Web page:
There are a lot of dog treats to choose from, especially right now with the holiday season upon us. Every major pet retailer is advertising red and green colored ‘candy cane’ shaped chews for your pup’s stocking - some made of rawhide, others of ‘all natural’ ingredients. The problem is that it is very difficult to determine which of these treats are healthy for your pup - and which might be dangerous.
Not sure what to gift your pup for Christmas or Hanukkah? Trying to find a longer-lasting treat that is both healthy and safe? Or maybe you just want more ideas for healthy snacks?
Check out our comprehensive list of good, bad and mediocre dog snacks.
Carrots are a low calorie food loaded with carotenoids, fiber, Vitamin C and Vitamin K and potassium. They may also help mitigate plaque build up due to their abrasive quality. Consider boiling whole baby carrots before chopping and feeding them to your pup. Research shows that cooking carrots whole (i.e. not in cut up pieces) significantly boosts anti-cancer properties and preserves nutritional value.
Apples provide dietary fiber, vitamin C, and various antioxidants. Like all fruit which is high in sugar, feed to your pup in moderation.
Small pieces of cut up frozen sardines are an easy and affordable treat, and one of the healthiest snacks for dogs. Rich in omega-3 and -6 fatty acids and low in contaminants, sardines will keep your pup’s skin and hair healthy. Packaged sardines are a cheap and affordable option, available at local grocery stores and even Amazon.com.
Broccoli, boiled or raw, is another excellent low calorie, low fat snack that offers high levels of fiber and vitamin C. All this said, limit the amount of broccoli you feed your pup. Broccoli contains isothiocyanates, and too much at once can cause gastric irritation. Also keep in mind that the broccoli stalk can be a choking hazard if not cut up in small pieces.
Kong Toy Lined with Peanut Butter or Pumpkin
Want to keep your pup busy for 15-30 minutes ? Fill a classic Kong toy with a thin layer of peanut butter or canned pumpkin and freeze for a few hours. Your pup will love getting the treat out of the Kong’s crevices - a healthy and mentally stimulating exercise. Peanut butter is a delicious source of protein, heart-healthy fats, vitamin B, niacin and vitamin E. It is also high in calories, so give in moderation. Pumpkin is a low calorie food rich in fiber and vitamin A.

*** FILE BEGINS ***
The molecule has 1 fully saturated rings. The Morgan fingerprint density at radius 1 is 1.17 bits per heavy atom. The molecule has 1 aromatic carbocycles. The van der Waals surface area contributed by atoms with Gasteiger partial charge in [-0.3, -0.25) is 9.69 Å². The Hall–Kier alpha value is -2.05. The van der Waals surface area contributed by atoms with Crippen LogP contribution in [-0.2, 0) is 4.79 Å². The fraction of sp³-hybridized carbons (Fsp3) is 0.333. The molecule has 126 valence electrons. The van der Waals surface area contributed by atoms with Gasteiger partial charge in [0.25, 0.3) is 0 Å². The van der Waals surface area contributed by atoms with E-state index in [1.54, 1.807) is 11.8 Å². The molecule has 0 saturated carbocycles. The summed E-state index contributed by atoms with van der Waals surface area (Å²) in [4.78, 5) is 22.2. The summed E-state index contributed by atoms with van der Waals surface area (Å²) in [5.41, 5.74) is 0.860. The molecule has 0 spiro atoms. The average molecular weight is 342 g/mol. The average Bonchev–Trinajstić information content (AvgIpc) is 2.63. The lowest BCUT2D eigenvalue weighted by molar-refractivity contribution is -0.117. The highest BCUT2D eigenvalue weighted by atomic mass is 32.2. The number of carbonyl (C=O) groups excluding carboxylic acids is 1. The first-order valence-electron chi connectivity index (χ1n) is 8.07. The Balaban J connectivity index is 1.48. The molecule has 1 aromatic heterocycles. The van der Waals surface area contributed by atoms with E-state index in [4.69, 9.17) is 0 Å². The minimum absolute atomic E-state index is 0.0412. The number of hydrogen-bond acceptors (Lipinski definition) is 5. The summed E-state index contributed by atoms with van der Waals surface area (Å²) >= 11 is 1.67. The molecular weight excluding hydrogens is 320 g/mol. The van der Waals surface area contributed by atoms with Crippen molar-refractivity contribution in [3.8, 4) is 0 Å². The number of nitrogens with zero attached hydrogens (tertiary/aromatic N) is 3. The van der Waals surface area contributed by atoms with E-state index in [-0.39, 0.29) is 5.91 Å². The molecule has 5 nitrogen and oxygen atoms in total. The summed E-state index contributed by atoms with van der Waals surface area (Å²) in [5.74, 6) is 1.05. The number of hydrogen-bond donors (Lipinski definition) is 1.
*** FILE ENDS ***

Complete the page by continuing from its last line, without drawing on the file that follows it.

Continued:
Freeze a large carrot and use as a chew toy (or teething toy) for your pup. Make sure the carrot is large enough so there is no choking hazard, and take the treat away from your dog and re-freeze once it starts thawing.
Himalayan Dog Chew
A lesser known treat and notoriously pricey, Himalayan Dog Chews are rock-hard, fully digestible treats that are known to engage even the most active or distracted pups. What are they? Cheese. The treats are made of boiled yak (and sometimes cow) milk, then dried over several weeks until a rock hard chew is formed. Dogs love the cheesy smell and use their teeth to soften and slowly scrape off the cheese. One caveat: Although unlikely, these are very hard snacks that could result in a chipped or cracked tooth. Like always, keep an eye on your pup while he or she is snacking.
Elk antlers are a long-lasting bone-like treat filled with vitamins and minerals (calcium, zinc, manganese, and potassium). The treats are odor-free and stain-free and may help remove plaque from pups’ teeth. Elk antlers are especially tempting for puppies going thru chewing phases (not all older dogs love the treats). As with all dog treats, watch your pup while he has an elk chew. Similar to Himalayan dog chews, the primary risk is a chipped tooth.
Cheese is delicious but very high in fat, cholesterol and calories. Too much cheese in a pup’s diet will contribute to weight gain and obesity.
Bully sticks are 100% beef dog chews that are made from the uncooked pizzle or penis of the bull (yep... interesting huh). Although most dogs LOVE these treats (Django included), limit how often you buy these. Bully sticks are a dense, caloric treat that can contribute to weight gain if not careful. According to a Tufts research report from a few years ago, the average bully stick contains about 90 calories - that’s 9% of a 50lb dog’s required nutritional intake and 30% of a 10lb dog’s required intake. Another thing to watch out for… there are a lot of bully stick brands and many of them are not ‘all natural’ as described but may contain chemicals and other preservatives to keep the beef looking fresh. Look for USDA approved bully sticks that confirm no antibiotics, hormones or chemicals were used in the cow feed or treat.
There are a few major reasons to stay away from rawhide treats - number one is contaminants. Rawhide treats are almost always imported from overseas and produced with a cocktail of chemicals, colorings and preservatives like sodium benzoate. In the short-term, these may upset your pup’s stomach and cause vomiting and diarrhea. In the long-term these can cause much more serious health problems. Another reason to avoid rawhide - choking. Too many dogs have broken off and swallowed chunks of rawhide, resulting in unnecessary vet visits and in a few rare cases death.
Similar to rawhide treats, cow hooves are known to break off in pieces. These chunks can irritate the stomach and small intestine, perforate the bowel, and even pose a choking hazard.
Pig ears are greasy treats that can easily upset a pup’s stomach. They also often carry bacterial contaminants such as salmonella which can lead to severe stomach pains, diarrhea and vomiting.
Looking to include your dog in your Thanksgiving feast? Use our dog-friendly Thanksgiving guide as a reminder of which foods are safe for your four-legged companion and which are unhealthy (or even toxic).